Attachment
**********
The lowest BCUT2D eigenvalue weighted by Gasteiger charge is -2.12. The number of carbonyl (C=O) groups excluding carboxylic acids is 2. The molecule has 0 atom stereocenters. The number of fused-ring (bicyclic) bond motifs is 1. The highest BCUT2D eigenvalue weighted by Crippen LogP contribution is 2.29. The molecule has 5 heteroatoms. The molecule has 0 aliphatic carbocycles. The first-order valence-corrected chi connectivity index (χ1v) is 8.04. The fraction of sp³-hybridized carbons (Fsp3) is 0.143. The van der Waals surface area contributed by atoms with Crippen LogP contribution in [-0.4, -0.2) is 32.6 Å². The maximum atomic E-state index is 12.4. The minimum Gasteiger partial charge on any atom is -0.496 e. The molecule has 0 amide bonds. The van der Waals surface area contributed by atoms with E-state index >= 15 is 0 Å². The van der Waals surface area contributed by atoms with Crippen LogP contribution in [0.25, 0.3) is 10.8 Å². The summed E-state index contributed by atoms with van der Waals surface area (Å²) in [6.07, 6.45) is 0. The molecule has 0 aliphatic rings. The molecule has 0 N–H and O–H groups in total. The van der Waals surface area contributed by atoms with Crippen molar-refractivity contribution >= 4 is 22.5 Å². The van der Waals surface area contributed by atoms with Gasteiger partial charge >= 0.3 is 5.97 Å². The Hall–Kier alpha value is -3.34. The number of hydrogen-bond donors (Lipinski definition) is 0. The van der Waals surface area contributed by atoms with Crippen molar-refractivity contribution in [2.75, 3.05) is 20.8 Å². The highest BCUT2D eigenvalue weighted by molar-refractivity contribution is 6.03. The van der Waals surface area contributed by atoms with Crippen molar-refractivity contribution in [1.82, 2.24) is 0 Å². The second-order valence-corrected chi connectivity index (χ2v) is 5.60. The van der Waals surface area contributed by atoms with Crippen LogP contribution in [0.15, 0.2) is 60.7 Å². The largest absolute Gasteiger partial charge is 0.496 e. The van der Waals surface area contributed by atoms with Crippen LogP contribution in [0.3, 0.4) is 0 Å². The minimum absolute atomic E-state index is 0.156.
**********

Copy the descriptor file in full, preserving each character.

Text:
The lowest BCUT2D eigenvalue weighted by Gasteiger charge is -2.12. The number of carbonyl (C=O) groups excluding carboxylic acids is 2. The molecule has 0 atom stereocenters. The number of fused-ring (bicyclic) bond motifs is 1. The highest BCUT2D eigenvalue weighted by Crippen LogP contribution is 2.29. The molecule has 5 heteroatoms. The molecule has 0 aliphatic carbocycles. The first-order valence-corrected chi connectivity index (χ1v) is 8.04. The fraction of sp³-hybridized carbons (Fsp3) is 0.143. The van der Waals surface area contributed by atoms with Crippen LogP contribution in [-0.4, -0.2) is 32.6 Å². The maximum atomic E-state index is 12.4. The minimum Gasteiger partial charge on any atom is -0.496 e. The molecule has 0 amide bonds. The van der Waals surface area contributed by atoms with E-state index >= 15 is 0 Å². The van der Waals surface area contributed by atoms with Crippen LogP contribution in [0.25, 0.3) is 10.8 Å². The summed E-state index contributed by atoms with van der Waals surface area (Å²) in [6.07, 6.45) is 0. The molecule has 0 aliphatic rings. The molecule has 0 N–H and O–H groups in total. The van der Waals surface area contributed by atoms with Crippen molar-refractivity contribution >= 4 is 22.5 Å². The van der Waals surface area contributed by atoms with Gasteiger partial charge >= 0.3 is 5.97 Å². The Hall–Kier alpha value is -3.34. The number of hydrogen-bond donors (Lipinski definition) is 0. The van der Waals surface area contributed by atoms with Crippen molar-refractivity contribution in [2.75, 3.05) is 20.8 Å². The highest BCUT2D eigenvalue weighted by molar-refractivity contribution is 6.03. The van der Waals surface area contributed by atoms with Crippen molar-refractivity contribution in [1.82, 2.24) is 0 Å². The second-order valence-corrected chi connectivity index (χ2v) is 5.60. The van der Waals surface area contributed by atoms with Crippen LogP contribution in [0.15, 0.2) is 60.7 Å². The largest absolute Gasteiger partial charge is 0.496 e. The van der Waals surface area contributed by atoms with Crippen LogP contribution in [0.3, 0.4) is 0 Å². The minimum absolute atomic E-state index is 0.156.